With reports of long lines and voter intimidation across at polling stations across Philadelphia, I decided to take a three-and-a-half mile stroll around Center City District to get a sense of what is going on. The talk on the street in Center City was mostly about the election, with one in every 10 people, give or take, wearing an I voted sticker. There were several Hillary stickers, and even a few t-shirts, but not one Trump sign, banner or glorious Make America Great Again hat to be seen.
10:07 AM: My first stop was 100 South Broad Street, between Chestnut and Sansom, where the line was literally out the door. In the 10 or so minutes I was outside taking photos, the line barely moved. People seemed annoyed, perhaps at the person pointing a camera at them while they stood in a long line.
Inside, things were more chaotic. Lines snaked back and forth until people reached the voting booth. While inside, I stood next to a videographer trying to get a similar sense of the room, when a woman working the polling station rushed up to us to tell us to leave. The exchange went thusly:
- Her: You cannot be in here. You have to leave.
- Me: I was just trying to get a sense of –
- Her: The sheriff is here.
- Me: The sheriff is here? At the polls?
- Her: His office is in this building.
- Me: Did you just threaten to have me arrested for not leaving? We’re talking next to the door. I’m right next to the door, leaving. There was no need to escalate this.
- Her: You aren’t the first people to come in here today.
- Me: Okay, but the anger is wildly unnecessary.
- Her: …
And then I left. But I did snag this really dark photo! I hope I’m not arrested by the sheriff.
10:38 AM: After a detour through Reading Terminal Market for a Miller’s Twist soft pretzel, I headed to Chinatown and the polling station at the Chinese Christian Church at 225 North 10th street, between Race and Vine.
There was a table across the street working to get out the vote. Several people were going up to the table on their way to the line. The line was long — not as long outside as the one on Broad — and volunteers were putting people in two lines, split alphabetically by last name.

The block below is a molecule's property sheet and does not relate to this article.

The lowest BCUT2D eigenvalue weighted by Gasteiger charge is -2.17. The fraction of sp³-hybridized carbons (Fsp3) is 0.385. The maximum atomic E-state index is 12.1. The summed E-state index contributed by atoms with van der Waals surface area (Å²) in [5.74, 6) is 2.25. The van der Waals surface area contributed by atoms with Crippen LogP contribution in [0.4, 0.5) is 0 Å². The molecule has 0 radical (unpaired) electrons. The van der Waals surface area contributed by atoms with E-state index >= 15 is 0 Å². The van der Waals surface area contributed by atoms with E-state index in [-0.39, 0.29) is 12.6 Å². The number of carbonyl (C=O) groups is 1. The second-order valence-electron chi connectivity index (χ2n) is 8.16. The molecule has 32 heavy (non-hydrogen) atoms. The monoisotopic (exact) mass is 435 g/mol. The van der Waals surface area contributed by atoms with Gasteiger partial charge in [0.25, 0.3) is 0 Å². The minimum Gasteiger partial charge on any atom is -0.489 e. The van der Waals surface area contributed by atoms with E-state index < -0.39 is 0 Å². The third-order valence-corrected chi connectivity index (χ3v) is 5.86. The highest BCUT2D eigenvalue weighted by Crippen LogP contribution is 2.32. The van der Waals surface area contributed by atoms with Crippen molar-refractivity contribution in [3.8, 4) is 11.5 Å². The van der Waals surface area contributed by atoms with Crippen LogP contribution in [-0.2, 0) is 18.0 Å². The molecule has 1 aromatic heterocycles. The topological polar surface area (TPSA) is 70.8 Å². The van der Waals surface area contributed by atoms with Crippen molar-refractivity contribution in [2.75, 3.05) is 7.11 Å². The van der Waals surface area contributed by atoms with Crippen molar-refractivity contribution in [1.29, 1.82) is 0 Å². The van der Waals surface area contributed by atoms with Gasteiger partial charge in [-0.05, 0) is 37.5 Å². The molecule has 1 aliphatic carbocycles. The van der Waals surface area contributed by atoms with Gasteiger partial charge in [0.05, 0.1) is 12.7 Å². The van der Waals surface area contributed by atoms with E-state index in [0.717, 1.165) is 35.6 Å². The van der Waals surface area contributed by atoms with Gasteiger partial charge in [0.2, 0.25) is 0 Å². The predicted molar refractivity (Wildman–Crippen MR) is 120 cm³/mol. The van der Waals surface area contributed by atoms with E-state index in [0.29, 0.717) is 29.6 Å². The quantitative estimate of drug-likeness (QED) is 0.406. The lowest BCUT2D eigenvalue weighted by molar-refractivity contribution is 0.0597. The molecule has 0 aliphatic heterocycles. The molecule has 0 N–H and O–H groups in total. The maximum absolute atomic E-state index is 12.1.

Several passersby seemed interested in the line, while others were happy to go about their day.
10:50 AM: No threat of arrest in Chinatown, I made the trek up to 1600 Arch, to The Phoenix. If you weren’t looking for a polling place, you’d absolutely miss it. I know because I did, twice. The area looks no different than any other day in Philly, other than a few people wearing I Voted stickers in the area. There was no line outside the building, but there was this snazzy sign on the door.
A friendly couple exited the building and I asked them if they had voted. Surely assuming I was an exit poller, they said no — the man did have a European accent, so anecdotally, he may have been telling the truth – but they told me there was at least 25 people in line inside.
11:07 AM: The walk to 1801 John F. Kennedy Blvd. was detoured slightly to 1800 Ben Franklin Parkway, which was frustrating for someone who had already trekked nearly two miles around the city. It was more frustrating that 18th St. was rife with construction, and after a brief saunter around the Comcast Building, I arrived at 1801 JFK to see…this:
There was no polling station at that address, and yet when I searched for polling stations before my adventure, one came up at that address. When I asked a construction worker if he knew of a polling place in the area, he said he didn’t know of one, but if it was that hard to find, “I hope it’s one the Trump voters are looking for.”
11:20 AM: 1919 Chestnut was the next location we tagged, but that was an old folks home that had clear no trespassing signs. I thought back to my earlier argument about the sheriff, and imagined there being canes and walkers involved, and decided to mosey along after taking this photo of an adorable old couple going to vote.
11:28 AM: The next stop was a church at 17th and Spruce. They had A LOT of signs telling people where to vote.
They also had this family taking a photo outside the polling place. They’re with her.
As I walked to the entrance, a woman (pictured next to the family above) looked at my I Voted sticker and said, “I wanted to make sure it was the right one.” When I asked her what she meant, she said she was making sure it was a Hillary sticker. (It’s not, it’s just a regular I Voted sticker.) The woman, wearing a Penn t-shirt and speaking a deep southern drawl said she wore her Hillary pin every day this week, but forgot it today, of all days. She was headed back to get it. Or headed out to stare at other strangers in hopes they are supporting the right one.
Inside there was, at most, a smattering of voters, though a steady stream of voters were going in and out. As I exited, two old ladies crossed the street (sadly, I wasn’t able to help them) and I overheard one ask the other “where are all the people.” Lady, be thankful they are five blocks away.
Speaking of which, I went back to my initial stop, not to get arrested, but to see if the lines were any shorter. On the way I saw this woman, carrying a USA sign from Monday night’s Clinton-Obama-Springsteen-Bon Jovi rally.
12:03 PM: Back at 100 South Broad and the lines were longer than before.
The AFT volunteers were camped out at the back of the line, giving donuts to voters, presumably if they told them they voted for Hillary.
A convertible drove down Broad St., honking at voters while carrying a pro-Hillary sign. People on their lunch break chatted calmly in line as a local videographer collected b-roll.
As I walked back, completing my 3.5 mile stroll, an angry tattooed man walked down Broad St. screaming at those in line, saying, “she lies. She kills American citizens.” The crowd stared at him, silently, except for one construction worker, who quietly whispered in his direction, “Go Trump.”